Earlier this week, we shared our map of the government shutdown's effects by state, replete with curtailed food programs and cuts to Head Start programs. Now, a more harrowing tale: How the shutdown is affecting members of Congress.
The White House is serving turkey chili every day.
The New York Times reports that the government shutdown has reduced the staff at the executive mansion from more than 1,700 to fewer than 500. And many of those furloughed (or, in the parlance, not "excepted" from the shutdown) are service employees.
Which means that lunches aren't quite the affairs that they once were. "No more soup of the day, according to those still working in the kitchen," the paper notes. "To simplify, it will be turkey chili as long as the shutdown lasts."
Congressmembers have to eat boxed lunches — without ice cream!
The White House isn't the only place suffering from more limited lunch options. From Politico:
Another difference lawmakers might notice? Their lunches have been scaled back as well. The usually buffet-style lunches with ice cream were instead box lunches for the Senate GOP on Tuesday. Sen. Mark Warner of Virginia said Senate Democrats had boxed lunches as well.
There are only two cafeterias still open on the Hill! But it gets worse.
Interns are in charge of vacuuming.
That story goes on to note that maintenance staff is also stretched thin, having to expand their duties substantially (even as they work without pay). Which has meant that the tasks get picked up by others.
During an interview with CNN's Wolf Blitzer on Thursday ostensibly about the shooting on Capitol Hill, Rep. Blake Farenthold of Texas told a story about what happened in his office.
My daughter was having lunch with my communications director, Meaghan Cronin, and we would send an intern to get a vacuum cleaner because there's no janitorial services during the government shutdown.
Yes, Farenthold's intern is now in charge of the sweeping. And if you weren't convinced that's scary, he went on.
I was immediately worried about where the rest of the staff was. Just about then, my daughter and Meaghan came bursting in the door. They were the second-to-last people who got let into the Cannon Building before the lockdown. They ran and came in. About 30 seconds later, somebody pounded on the door [Ed. – Gasp!] and it was our intern with a vacuum cleaner. [Ed. – Oh.] We let him in.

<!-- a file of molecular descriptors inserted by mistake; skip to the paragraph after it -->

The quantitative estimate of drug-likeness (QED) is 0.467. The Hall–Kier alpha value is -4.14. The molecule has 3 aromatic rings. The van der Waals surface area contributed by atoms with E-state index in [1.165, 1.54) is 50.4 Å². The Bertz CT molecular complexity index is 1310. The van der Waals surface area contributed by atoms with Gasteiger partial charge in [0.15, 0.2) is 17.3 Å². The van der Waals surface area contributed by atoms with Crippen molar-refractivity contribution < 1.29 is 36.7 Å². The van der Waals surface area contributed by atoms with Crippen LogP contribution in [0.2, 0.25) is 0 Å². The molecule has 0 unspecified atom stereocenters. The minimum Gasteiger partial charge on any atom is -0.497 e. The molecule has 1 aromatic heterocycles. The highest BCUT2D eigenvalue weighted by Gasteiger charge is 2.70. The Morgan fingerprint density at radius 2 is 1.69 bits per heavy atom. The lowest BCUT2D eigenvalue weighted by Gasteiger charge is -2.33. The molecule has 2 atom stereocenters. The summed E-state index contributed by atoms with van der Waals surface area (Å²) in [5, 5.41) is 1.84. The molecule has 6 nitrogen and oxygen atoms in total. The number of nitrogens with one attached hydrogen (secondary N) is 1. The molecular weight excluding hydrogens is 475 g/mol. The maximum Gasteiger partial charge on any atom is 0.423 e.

Senators are answering their own phones.
From a different Politico story about Sen. Joe Manchin of West Virginia.
"By God, I said the hell with it. We’re going to answer the phones," Manchin told a POLITICO reporter who dialed into his main office line. "When those meetings are over I grab the phones."
The story is accompanied by a photo of Manchin sitting at a desk talking on the phone.
Some Senators had to furlough staff.
It is largely up to individual departments and offices to determine when and if staff should be excepted from shutdown furloughs. Many Senate offices determined that much of their staff count was expendable for the time being. Others, like Illinois Sen. Mark Kirk, decided they weren't. From another Politico article:
Kirk said Thursday that he is keeping his entire staff in place in order to provide services to World War II veterans visiting Washington during the shutdown.
"It's because there are World War II guys that are coming in," Kirk said.
You may have heard about those guys.
Democrat Mark Levin of Michigan agreed. "His entire staff is essential, he said. If they weren’t, they wouldn’t be working for him." A lot of Senate staffers who were furloughed probably feel pretty bad right now.
Not everyone gets drink discounts.
Photo: Other great moments in Congressional cafeteria history. (AP)